Gardening with Kids
Last summer was the first bountiful little growing season out in our Children's Reading Garden. After a very successful spring and summer of connecting kids back to nature right outside the Children's Department, we are happy to announce that we will once again get to share in watching our tomatoes ripen and our sunflowers grow tall and happy. Not only was our Children's Reading Garden a wonderful way to connect kids back to nature, but it was EASY.
After a little prep work in the spring, the only real care and maintenance we had to do for our little garden was watering daily (since we had mostly containers) if we didn't have recent rain, and a few quick pulls of weeds (and we mean quick!). Besides our lack of space for growing vegetables in the ground, the simplicity container gardening was one of the major deciding factors for us. While you can build raised beds or container gardens, due space and financial considerations we went for the "quick and easy" route of buying some large, plastic storage tubs at a home improvement store and drilling some holes in the bottom for drainage and it worked great!
Starting a small family garden is a great way to show kids how their food gets on their plate, connect them with nature and to get them outside, and maybe best of all -- to keep them busy all summer long! Small gardens are great for kids of all ages. Toddlers will love using a small watering can to help out, preschoolers will love seeing a tomato ripen, and school aged children will love learning how to pick, wash and cook what they grew.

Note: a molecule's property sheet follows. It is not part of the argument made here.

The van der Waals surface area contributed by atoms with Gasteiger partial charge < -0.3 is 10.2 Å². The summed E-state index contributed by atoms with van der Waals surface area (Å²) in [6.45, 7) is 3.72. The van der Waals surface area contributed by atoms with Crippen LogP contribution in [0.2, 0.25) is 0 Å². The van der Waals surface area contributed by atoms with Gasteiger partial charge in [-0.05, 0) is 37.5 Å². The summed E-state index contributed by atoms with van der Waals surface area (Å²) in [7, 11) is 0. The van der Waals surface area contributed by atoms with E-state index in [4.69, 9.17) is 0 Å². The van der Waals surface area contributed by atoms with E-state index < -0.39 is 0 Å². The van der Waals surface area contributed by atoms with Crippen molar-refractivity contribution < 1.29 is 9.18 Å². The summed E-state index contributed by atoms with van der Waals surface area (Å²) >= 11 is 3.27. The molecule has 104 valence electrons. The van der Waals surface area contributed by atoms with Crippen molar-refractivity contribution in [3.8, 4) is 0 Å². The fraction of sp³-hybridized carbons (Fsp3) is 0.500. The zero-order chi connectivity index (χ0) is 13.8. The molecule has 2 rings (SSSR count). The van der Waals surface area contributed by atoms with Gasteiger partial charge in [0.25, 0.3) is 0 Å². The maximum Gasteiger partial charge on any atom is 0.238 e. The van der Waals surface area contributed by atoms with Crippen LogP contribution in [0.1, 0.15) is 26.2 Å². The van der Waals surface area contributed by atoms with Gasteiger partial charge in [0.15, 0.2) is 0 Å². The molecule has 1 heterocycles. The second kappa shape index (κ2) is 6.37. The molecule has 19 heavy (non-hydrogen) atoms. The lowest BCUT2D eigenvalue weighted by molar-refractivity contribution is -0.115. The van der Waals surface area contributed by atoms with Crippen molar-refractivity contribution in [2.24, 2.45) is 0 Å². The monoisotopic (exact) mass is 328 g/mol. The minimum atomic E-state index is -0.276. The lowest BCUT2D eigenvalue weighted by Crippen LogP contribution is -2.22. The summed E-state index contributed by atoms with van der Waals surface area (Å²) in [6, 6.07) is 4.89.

Gardens also offer a unique opportunity to continue STEM (science, technology, engineering, & math) education throughout the summer. With young children you can use your garden as a conversation starter about seasons and how plants grow. And with older children, gardens make a great jumping off point for discussions about ecology, conservation, and technology. For instance, you might use a hose or watering can for your garden, but what infrastructure would be needed to water a large-scale, commercial farm? Or while clean water readily flows from that same garden hose at your house, how does a lack accessible water affect farmers in developing nations?
We have lots of great books available on all these topics available to check out from the library, but first, we also have books to get you (and your plants) started with your garden this spring. Just click on the photo to be taken to the Minuteman Library catalog to see if the book is in or to request a copy if it's not.
We hope you come and visit the Children's Reading Garden all spring and summer long!